Go ahead — try putting something in the trash bin at St. Louis Community College in Wildwood, Mo. No one is going to stop you — no alarms or buzzers will sound. But at STLCC-Wildwood, one of the first 100 percent LEED-certified, or leadership in energy and environmental design, community college campuses in the country, you may feel more than a bit guilty for doing so. That feeling transcends your inescapable awareness of being in a green building — it goes right down to the stickers students have put on the trash bins. They read “landfill,” to remind you exactly where that candy wrapper is headed.
At a time when environmental issues are covered above the fold, it has been no surprise to see more stakeholders focusing on sustainability on campus — through programming, through curriculum, through building green. Indeed, community colleges around the country are increasing their commitment to green building practices. The St. Louis Community College district opened its Wildwood campus in 2007. In the same year, the Los Angeles Community College District received California’s Environmental and Economic Leadership Award for its green building programs. Meanwhile, Chandler-Gilbert Community College in Arizona has pledged to build all new facilities to LEED silver certification and opened its first LEED-certified building in fall 2008.
Why focus on building green as part of your college’s commitment to sustainability? Perhaps it is as simple as what Paulo Freire said about designing a school: “[a]ttention should go into every detail of the school space. … By making clear that the educational space is valuable, the administration is able to demand the due respect from learners” (1998, p. 97).
Or, perhaps it is because U.S. agencies, like the Geological Survey and Energy Information Administration, are being more vocal about the fact that the operation of buildings accounts for over three-quarters of all power generated by power plants in America, or that construction accounts for 60 percent of all materials used in the United States for purposes other than food and fuel. Putting a dent in those big numbers seems like a fundamental task for any college pursuing a greener future. Students are paying attention to building green, as well. Scores of studies have reported on the academic and social gains a student is likely to make in a green building.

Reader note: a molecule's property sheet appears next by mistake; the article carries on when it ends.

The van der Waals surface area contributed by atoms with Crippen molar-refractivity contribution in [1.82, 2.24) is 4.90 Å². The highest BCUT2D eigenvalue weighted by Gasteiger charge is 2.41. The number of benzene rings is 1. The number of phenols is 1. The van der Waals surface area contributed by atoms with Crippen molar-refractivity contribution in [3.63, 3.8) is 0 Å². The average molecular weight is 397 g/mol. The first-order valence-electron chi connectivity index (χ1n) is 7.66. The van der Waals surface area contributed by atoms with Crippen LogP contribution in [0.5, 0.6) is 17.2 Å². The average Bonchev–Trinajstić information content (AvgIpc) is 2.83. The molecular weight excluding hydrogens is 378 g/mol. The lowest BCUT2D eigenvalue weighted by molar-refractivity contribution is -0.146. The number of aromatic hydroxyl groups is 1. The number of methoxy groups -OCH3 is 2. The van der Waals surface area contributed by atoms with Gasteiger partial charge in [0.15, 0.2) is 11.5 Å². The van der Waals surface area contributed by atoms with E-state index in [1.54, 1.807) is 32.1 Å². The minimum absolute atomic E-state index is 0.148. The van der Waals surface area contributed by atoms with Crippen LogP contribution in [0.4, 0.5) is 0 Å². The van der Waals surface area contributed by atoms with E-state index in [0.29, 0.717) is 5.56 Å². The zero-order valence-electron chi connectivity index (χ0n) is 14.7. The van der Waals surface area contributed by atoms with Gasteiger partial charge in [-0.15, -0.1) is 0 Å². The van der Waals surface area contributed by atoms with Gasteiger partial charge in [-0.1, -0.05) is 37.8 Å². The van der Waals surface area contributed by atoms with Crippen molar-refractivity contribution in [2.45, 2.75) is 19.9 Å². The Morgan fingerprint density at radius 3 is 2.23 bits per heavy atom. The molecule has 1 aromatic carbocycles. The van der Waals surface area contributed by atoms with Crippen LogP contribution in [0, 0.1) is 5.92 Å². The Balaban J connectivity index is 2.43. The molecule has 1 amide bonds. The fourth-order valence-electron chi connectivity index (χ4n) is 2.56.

For years, results of surveys conducted by higher education consulting firms such as Noel-Levitz, and those conducted by organizations representing the interests of physical plant administrators such as APPA, have told us that students consider the condition of campus facilities a major factor in deciding where to go to school and their interest in the learning opportunities we create.
More recently, studies at the College of William and Mary in Virginia confirmed that freshmen are two times more likely to choose their school based on sustainability concerns than just three years ago and would be willing to pay more to live in an environmentally sustainable dormitory (Roberts, 2008). It should be no surprise, then, that a college’s commitment to green building is becoming codified, normalized, and captured in national media. The Princeton Review and Forbes magazine are but a few of the media outlets that have created “green ratings” for colleges and universities.
So what do we need to know about building green? Case studies from community colleges that have taken the plunge are relatively rare, but the student and faculty perspectives to be collected from these environments are invaluable. Given the opportunity to spend time with faculty and staff who live and work in these green buildings, they might tell you about the importance of planning ahead and building flexibility into your office and classroom arrangements. Students might reveal their high expectations for colleges who make the commitment to building green and how these expectations do not stop with a groundbreaking, a ribbon cutting, or moving in the furniture.
Students seem to expect colleges that build green to translate that commitment to community leadership and engage regional partners in environmentally friendly behavior. Faculty and students in these green buildings might also tell you that these are places where people with a pioneering spirit thrive, as they create the vision for the future of a greener higher education. Life in green buildings is different; it requires alertness, an attention to detail, and a commitment to considering the effects of every action. It often requires thinking of a new way of doing things when traditional practice fails to meet a sustainable standard. These green campuses are places where innovation is the norm, where history is being created every day. As this spirit gains notice, it would be no surprise to see more of these green campuses serve as incubators for innovation — be it related to environmental studies, developmental education, professional development (Kovac, 2009).
The environment is a growing concern on college campuses around the globe. And whether it is with a “landfill” sticker, or a copy of the latest climate change report from the United Nations, it is a concern that is reaching a broader audience than ever before.
Educators can capitalize on this momentum and contribute to a sustainable future by including green buildings that may just lay the foundation for innovation in the process. D
— Dr. Jason Kovac is executive director of academic initiatives at Johnson County Community College in Overland Park, Kan.